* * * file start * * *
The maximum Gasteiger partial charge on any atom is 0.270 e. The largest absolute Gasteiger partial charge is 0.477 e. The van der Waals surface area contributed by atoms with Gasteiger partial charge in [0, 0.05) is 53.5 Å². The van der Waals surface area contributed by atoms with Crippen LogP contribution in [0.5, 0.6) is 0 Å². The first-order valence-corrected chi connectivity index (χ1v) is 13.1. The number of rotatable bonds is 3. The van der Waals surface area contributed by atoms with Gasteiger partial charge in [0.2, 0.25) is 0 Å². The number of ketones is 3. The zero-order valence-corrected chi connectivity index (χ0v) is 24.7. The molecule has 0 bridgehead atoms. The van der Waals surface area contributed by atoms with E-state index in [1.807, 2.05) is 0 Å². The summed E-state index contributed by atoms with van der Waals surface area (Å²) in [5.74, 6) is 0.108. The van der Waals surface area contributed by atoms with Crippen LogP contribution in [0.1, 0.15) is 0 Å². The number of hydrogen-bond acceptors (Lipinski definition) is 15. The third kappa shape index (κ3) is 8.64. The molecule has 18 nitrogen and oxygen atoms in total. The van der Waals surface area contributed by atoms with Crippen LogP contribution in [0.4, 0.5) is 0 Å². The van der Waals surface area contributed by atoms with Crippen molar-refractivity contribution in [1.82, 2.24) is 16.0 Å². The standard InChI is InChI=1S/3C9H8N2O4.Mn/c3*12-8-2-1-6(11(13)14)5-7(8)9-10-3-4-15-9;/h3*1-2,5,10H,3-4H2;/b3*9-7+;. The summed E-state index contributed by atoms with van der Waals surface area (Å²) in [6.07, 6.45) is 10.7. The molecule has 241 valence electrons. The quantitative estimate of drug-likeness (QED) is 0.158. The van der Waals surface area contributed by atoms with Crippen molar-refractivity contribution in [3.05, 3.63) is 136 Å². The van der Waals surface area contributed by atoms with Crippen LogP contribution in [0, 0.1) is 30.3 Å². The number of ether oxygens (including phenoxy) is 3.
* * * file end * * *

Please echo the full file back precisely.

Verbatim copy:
The maximum Gasteiger partial charge on any atom is 0.270 e. The largest absolute Gasteiger partial charge is 0.477 e. The van der Waals surface area contributed by atoms with Gasteiger partial charge in [0, 0.05) is 53.5 Å². The van der Waals surface area contributed by atoms with Crippen LogP contribution in [0.5, 0.6) is 0 Å². The first-order valence-corrected chi connectivity index (χ1v) is 13.1. The number of rotatable bonds is 3. The van der Waals surface area contributed by atoms with Gasteiger partial charge in [0.2, 0.25) is 0 Å². The number of ketones is 3. The zero-order valence-corrected chi connectivity index (χ0v) is 24.7. The molecule has 0 bridgehead atoms. The van der Waals surface area contributed by atoms with E-state index in [1.807, 2.05) is 0 Å². The summed E-state index contributed by atoms with van der Waals surface area (Å²) in [5.74, 6) is 0.108. The van der Waals surface area contributed by atoms with Crippen LogP contribution in [0.1, 0.15) is 0 Å². The number of hydrogen-bond acceptors (Lipinski definition) is 15. The third kappa shape index (κ3) is 8.64. The molecule has 18 nitrogen and oxygen atoms in total. The van der Waals surface area contributed by atoms with Crippen LogP contribution in [0.4, 0.5) is 0 Å². The van der Waals surface area contributed by atoms with Crippen molar-refractivity contribution in [1.82, 2.24) is 16.0 Å². The standard InChI is InChI=1S/3C9H8N2O4.Mn/c3*12-8-2-1-6(11(13)14)5-7(8)9-10-3-4-15-9;/h3*1-2,5,10H,3-4H2;/b3*9-7+;. The summed E-state index contributed by atoms with van der Waals surface area (Å²) in [6.07, 6.45) is 10.7. The molecule has 241 valence electrons. The quantitative estimate of drug-likeness (QED) is 0.158. The van der Waals surface area contributed by atoms with Crippen molar-refractivity contribution in [3.05, 3.63) is 136 Å². The van der Waals surface area contributed by atoms with Crippen LogP contribution in [0, 0.1) is 30.3 Å². The number of ether oxygens (including phenoxy) is 3.